London's High Court has dismissed a lawsuit against Google that sought $1.3 billion in damages from the search giant. The class action suit claimed that Google collected internet usage data from 5.4
million Apple iPhone users in order to serve them ads based on their online preferences. The suit was filed last year by a group called "Google You Owe Us," and states that Google used a workaround to avoid the security settings in mobile Safari that block third-parties from tracking cookies.
Judge Mark Warby tossed the case after ruling that the facts, as presented, did not support the $1.3 billion in damages claimed by the "Google You Owe us" group. In a class action suit (called representative actions in the U.K.), a plaintiff files a suit on behalf of themselves and others who have the same claims against the defendant. There are reportedly 20,000 members of the class in the U.K. action. Leading this group is former Special Advisor to the Prime Minister Richard Lloyd, and he had already cut the group's damages demand from the equivalent of $4.3 billion USD to $1.3 billion USD prior to the dismissal of the suit.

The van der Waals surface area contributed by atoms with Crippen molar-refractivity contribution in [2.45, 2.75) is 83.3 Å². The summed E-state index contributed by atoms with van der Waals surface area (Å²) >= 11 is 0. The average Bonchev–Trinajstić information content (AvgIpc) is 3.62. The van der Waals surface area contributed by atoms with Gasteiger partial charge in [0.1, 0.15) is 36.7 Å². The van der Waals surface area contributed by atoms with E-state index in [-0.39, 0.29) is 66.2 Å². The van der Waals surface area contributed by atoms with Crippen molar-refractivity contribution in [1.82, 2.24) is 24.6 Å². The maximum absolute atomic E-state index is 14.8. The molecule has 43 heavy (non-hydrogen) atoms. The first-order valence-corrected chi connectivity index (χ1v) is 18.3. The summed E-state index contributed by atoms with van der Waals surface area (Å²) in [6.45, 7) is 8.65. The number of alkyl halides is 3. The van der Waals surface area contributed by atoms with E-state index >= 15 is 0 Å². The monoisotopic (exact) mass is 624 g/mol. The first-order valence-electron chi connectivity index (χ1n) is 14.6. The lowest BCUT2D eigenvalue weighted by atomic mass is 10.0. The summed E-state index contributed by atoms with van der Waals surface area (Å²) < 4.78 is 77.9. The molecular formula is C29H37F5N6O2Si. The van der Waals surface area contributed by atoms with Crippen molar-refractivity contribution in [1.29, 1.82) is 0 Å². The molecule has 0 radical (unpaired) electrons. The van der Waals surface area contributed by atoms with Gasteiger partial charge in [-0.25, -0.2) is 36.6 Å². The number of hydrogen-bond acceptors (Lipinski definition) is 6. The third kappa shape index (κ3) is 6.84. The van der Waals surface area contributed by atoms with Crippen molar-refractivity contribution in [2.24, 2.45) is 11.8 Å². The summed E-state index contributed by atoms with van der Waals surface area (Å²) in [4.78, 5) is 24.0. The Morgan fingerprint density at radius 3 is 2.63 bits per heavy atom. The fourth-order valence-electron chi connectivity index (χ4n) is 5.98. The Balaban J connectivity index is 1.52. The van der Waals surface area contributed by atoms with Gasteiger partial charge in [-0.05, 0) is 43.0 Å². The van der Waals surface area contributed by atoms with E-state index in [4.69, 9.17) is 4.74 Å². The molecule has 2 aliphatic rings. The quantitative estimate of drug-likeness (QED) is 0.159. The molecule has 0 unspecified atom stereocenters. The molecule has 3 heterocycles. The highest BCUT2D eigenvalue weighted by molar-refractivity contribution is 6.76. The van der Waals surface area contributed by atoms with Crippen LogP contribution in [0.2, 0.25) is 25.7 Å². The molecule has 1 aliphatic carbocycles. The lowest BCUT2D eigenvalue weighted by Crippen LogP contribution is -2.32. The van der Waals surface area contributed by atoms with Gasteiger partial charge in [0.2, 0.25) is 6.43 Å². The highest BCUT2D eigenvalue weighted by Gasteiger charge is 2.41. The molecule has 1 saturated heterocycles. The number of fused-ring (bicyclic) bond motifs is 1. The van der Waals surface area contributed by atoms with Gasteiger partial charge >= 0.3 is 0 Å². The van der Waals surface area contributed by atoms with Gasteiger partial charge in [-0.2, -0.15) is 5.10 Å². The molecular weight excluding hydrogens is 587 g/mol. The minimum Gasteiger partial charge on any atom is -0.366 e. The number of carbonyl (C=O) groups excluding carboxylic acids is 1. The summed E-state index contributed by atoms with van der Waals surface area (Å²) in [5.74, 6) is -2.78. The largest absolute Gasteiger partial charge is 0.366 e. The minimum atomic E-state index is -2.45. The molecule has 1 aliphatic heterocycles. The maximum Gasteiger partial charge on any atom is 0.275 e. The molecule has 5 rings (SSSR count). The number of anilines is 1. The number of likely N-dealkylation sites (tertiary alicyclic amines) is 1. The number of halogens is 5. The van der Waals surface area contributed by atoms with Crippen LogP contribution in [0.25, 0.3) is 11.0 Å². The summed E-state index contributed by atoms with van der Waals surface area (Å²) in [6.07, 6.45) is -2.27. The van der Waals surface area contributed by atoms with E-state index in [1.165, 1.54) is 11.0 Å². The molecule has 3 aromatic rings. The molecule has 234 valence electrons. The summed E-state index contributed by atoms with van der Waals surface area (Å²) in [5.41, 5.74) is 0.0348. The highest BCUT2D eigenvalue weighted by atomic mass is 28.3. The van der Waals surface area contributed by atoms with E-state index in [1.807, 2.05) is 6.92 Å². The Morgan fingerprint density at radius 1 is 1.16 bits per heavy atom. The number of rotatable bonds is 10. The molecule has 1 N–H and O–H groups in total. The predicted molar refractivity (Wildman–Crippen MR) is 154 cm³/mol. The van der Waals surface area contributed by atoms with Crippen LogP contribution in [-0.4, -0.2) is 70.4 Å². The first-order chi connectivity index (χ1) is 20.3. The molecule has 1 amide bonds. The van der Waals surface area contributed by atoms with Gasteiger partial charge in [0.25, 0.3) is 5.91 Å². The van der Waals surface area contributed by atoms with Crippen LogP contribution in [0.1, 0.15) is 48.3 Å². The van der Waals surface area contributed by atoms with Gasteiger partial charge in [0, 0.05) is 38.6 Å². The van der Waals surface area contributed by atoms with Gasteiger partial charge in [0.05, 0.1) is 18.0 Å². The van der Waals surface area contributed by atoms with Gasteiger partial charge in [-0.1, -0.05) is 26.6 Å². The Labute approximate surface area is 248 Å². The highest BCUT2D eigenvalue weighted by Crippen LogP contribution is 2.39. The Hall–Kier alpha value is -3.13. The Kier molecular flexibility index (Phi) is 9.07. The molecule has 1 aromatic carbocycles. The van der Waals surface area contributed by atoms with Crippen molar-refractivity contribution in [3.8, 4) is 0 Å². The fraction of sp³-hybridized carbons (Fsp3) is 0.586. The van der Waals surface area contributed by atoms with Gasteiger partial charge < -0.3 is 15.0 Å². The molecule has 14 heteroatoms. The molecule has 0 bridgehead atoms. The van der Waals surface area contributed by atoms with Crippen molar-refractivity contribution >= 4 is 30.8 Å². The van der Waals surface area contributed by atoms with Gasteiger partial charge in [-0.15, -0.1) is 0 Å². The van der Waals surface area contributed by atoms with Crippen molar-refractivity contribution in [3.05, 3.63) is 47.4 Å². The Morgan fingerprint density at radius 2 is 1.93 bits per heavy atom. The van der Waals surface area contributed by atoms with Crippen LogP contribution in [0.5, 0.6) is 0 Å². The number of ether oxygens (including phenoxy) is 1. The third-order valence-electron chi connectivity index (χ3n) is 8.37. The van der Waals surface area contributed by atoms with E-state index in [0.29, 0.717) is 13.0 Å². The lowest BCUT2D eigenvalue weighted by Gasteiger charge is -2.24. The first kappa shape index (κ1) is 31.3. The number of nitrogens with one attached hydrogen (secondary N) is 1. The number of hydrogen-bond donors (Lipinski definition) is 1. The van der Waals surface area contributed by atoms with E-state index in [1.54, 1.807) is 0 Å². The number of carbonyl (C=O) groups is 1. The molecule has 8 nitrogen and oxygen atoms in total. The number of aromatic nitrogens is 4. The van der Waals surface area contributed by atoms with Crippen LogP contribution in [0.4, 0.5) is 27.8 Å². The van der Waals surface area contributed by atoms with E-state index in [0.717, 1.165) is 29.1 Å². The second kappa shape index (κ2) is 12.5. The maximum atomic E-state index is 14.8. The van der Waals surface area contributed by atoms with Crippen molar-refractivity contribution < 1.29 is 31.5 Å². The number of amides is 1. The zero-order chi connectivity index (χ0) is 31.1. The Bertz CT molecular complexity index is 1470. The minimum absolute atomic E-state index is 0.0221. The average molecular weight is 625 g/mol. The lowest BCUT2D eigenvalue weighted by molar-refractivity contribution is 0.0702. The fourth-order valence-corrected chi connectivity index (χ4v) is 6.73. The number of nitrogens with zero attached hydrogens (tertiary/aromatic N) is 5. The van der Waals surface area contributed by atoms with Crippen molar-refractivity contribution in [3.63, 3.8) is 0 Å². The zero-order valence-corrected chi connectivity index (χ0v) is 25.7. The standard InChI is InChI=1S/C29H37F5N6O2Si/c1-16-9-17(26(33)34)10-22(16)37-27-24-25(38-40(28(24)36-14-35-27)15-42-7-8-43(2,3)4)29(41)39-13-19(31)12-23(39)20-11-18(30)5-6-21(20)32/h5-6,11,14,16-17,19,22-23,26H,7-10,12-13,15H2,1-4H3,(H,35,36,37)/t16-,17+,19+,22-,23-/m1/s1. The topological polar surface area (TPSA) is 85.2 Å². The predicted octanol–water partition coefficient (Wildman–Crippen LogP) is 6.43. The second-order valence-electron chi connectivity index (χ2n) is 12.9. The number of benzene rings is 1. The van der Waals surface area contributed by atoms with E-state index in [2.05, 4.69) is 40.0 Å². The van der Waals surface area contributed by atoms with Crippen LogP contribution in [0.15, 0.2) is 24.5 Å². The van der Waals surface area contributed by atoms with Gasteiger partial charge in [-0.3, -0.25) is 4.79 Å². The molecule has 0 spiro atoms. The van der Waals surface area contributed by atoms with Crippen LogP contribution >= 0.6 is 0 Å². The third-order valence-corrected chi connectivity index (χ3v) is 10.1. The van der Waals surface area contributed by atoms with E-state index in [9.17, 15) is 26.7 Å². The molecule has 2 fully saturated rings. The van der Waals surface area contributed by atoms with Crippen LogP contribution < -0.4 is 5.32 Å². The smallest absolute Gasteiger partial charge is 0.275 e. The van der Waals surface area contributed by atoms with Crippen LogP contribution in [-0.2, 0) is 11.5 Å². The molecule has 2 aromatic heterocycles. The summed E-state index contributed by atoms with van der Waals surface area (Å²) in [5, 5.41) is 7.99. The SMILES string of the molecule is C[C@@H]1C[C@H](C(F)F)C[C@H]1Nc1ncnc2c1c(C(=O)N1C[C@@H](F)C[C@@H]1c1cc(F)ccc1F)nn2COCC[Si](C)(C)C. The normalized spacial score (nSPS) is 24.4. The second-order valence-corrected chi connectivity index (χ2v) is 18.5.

"Today's judgment is extremely disappointing and effectively leaves millions of people without any practical way to seek redress and compensation when their personal data has been misused. Google's business model is based on using personal data to target adverts to consumers and they must ask permission before using this data. The court accepted that people did not give permission in this case yet slammed the door shut on holding Google to account."-Richard Lloyd, class action member suing Google.
In the U.S., Google settled a similar claim that it used the Safari bypass to keep track of iPhone users' internet usage in the states. That settlement cost the company $39.5 million.